Twisted De­fender V8 110

A 430bhp De­fender from top to toe in leather? Twisted in­deed

Autocar - - THIS WEEK - RICHARD LANE @_r­lane_

£160k, 430bhp and slick

When Land Rover chose to dis­con­tinue the De­fender af­ter 67 years, Twisted Au­to­mo­tive pur­chased 240 late-build cars straight off the bat. Adapt­ing the Bri­tish icon to be faster (this one does 125mph) and far more lux­u­ri­ous (think f loor-to-ceil­ing leather) has been the York­shire out­fit’s stock-in-trade since 2002 – and with­out stock, there’s no trade.

Not long ago, those 240 cars would have ac­counted for four busy years of pro­duc­tion – the whole­sale changes Twisted makes to the oily as­pects and the in­te­rior are wrought by just 10 tech­ni­cians – but with cus­tomers ever keener for greater lev­els of cus­tomi­sa­tion, it’s now enough for six. Af­ter that? Well, not ev­ery De­fender Twisted breathes on has to be boxfresh, and given that three in ev­ery four cars ever built are still in work­ing con­di­tion… You get the pic­ture.

The re­vised 110 Util­ity tested here is an ex­hi­bi­tion of what Twisted can do for you in 2018. It uses the ul­tra­ver­sa­tile Corvette LS3 crate en­gine de­vel­op­ing 430bhp. All that power in a De­fender? You can have 520bhp if you re­ally want it. Throt­tle re­sponse is a touch baggy and there’s a hia­tus in the torque de­liv­ery as the sixspeed auto lines up an­other ra­tio, but what theatre. Ad­mit­tedly it’s not the sweet­est cal­i­bra­tion, but it’s not bad. Stick­ing to the man­ual would make it even more in­volv­ing and eas­ier to ride this throaty en­gine’s torque.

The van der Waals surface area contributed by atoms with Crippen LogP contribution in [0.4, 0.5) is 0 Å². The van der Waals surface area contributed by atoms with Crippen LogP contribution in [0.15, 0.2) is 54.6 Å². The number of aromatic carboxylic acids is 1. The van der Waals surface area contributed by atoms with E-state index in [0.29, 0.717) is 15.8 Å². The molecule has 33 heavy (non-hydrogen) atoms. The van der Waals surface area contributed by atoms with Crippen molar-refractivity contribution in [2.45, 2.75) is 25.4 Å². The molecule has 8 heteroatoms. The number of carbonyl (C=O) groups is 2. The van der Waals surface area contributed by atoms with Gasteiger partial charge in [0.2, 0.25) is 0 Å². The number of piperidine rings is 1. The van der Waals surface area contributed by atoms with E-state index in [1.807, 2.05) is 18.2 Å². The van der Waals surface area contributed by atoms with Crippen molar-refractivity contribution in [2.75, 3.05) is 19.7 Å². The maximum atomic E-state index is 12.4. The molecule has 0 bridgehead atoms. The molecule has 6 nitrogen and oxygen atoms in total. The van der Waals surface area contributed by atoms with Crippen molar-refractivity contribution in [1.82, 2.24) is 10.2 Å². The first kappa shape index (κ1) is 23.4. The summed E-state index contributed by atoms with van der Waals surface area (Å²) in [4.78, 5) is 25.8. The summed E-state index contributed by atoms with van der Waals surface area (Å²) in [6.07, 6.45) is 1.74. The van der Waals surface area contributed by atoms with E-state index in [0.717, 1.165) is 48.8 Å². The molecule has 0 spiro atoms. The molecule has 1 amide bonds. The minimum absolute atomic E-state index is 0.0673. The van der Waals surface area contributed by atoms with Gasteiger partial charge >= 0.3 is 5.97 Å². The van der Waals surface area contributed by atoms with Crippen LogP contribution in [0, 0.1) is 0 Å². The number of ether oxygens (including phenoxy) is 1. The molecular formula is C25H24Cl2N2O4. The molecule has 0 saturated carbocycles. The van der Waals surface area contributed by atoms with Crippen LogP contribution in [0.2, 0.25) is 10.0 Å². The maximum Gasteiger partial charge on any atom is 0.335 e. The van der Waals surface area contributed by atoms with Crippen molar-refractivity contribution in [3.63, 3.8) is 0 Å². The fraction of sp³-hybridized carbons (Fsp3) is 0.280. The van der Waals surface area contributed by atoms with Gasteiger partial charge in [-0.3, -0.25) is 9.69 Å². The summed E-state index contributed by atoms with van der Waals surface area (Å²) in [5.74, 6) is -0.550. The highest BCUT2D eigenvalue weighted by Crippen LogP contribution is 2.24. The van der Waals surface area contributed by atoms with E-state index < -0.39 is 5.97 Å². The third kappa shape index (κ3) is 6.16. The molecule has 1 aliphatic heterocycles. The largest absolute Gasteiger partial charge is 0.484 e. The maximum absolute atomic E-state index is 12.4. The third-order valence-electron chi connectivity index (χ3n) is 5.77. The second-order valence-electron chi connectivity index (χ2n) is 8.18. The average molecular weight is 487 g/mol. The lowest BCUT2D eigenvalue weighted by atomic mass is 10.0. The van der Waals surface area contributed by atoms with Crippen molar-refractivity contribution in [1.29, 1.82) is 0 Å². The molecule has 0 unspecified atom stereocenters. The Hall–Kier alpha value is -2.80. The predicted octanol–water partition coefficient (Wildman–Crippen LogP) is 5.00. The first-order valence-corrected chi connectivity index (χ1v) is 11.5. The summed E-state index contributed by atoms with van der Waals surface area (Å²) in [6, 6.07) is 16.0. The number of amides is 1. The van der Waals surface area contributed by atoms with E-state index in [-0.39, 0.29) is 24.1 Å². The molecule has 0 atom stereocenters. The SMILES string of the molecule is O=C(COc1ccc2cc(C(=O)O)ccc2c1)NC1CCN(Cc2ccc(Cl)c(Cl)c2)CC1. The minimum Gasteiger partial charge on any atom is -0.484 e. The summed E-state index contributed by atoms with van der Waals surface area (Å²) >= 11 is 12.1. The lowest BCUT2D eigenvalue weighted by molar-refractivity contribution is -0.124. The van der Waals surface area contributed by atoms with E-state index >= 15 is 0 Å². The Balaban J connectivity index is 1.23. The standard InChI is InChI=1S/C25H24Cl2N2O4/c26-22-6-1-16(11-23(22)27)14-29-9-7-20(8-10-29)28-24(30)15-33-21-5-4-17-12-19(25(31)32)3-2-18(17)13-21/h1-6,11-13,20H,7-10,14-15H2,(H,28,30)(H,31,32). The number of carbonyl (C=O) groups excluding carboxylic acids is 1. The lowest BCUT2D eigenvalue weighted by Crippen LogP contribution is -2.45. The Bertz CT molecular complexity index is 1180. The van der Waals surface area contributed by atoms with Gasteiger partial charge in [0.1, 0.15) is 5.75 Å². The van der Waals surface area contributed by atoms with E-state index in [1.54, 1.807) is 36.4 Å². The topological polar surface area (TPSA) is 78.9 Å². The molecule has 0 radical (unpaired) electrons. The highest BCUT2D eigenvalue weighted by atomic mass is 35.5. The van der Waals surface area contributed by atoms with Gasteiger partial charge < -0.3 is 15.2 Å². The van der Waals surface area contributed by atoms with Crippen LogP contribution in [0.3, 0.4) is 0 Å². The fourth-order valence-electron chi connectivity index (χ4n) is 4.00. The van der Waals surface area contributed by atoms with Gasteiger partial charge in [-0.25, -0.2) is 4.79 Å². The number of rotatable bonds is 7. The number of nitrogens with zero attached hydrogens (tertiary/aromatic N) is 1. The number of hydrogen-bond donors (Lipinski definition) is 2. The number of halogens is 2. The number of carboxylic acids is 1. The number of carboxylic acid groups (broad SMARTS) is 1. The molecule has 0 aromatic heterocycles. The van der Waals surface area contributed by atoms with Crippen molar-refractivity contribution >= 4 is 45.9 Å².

Fur­ther up­grades in­clude dif­fer­en­tials, prop- and drive­shafts, a big-bore twin-exit ex­haust, Al­con brakes and air sus­pen­sion from Dutch firm VB Air. The last of those not only al­lows the body to be use­fully low­ered but con­trib­utes to rolling re­fine­ment lev­els that are noth­ing short of mes­meris­ing com­pared with a fac­tory-spec De­fender. The nearver­ti­cal wind­screen and atro­ciously in­di­rect steer­ing (though the fit­ment of a smaller and more el­e­gant Mo­tolita piece helps) never quite let you for­get what car it is you’re driv­ing, but then you wouldn’t want that.

On the road, this is a car to have par­ents hur­riedly guid­ing their kids back from the pave­ment’s edge – a task made tougher by th­ese lit­tle blighters cran­ing their necks to get a closer look. Go be­yond the bull-bars and the Cooper tyres, how­ever, and you’ll see this is not some mod­i­fied mon­stros­ity. The sheet metal is just lovely – ut­terly smooth, un­pre­ten­tious and with crisply con­trast­ing riv­ets. Else­where, there are few indications of this car’s af­ter­mar­ket roots, but that’s where Twisted ex­cels. Fierce but unas­sum­ing, and to­tally de­sir­able if you can stom­ach a price to match that of a Lam­borgh­ini Urus. Nat­u­rally, ra­tio­nal minds need not ap­ply.

Twisted’s cre­ations are ad­dic­tively good fun and re­tain the De­fender’s char­ac­ter

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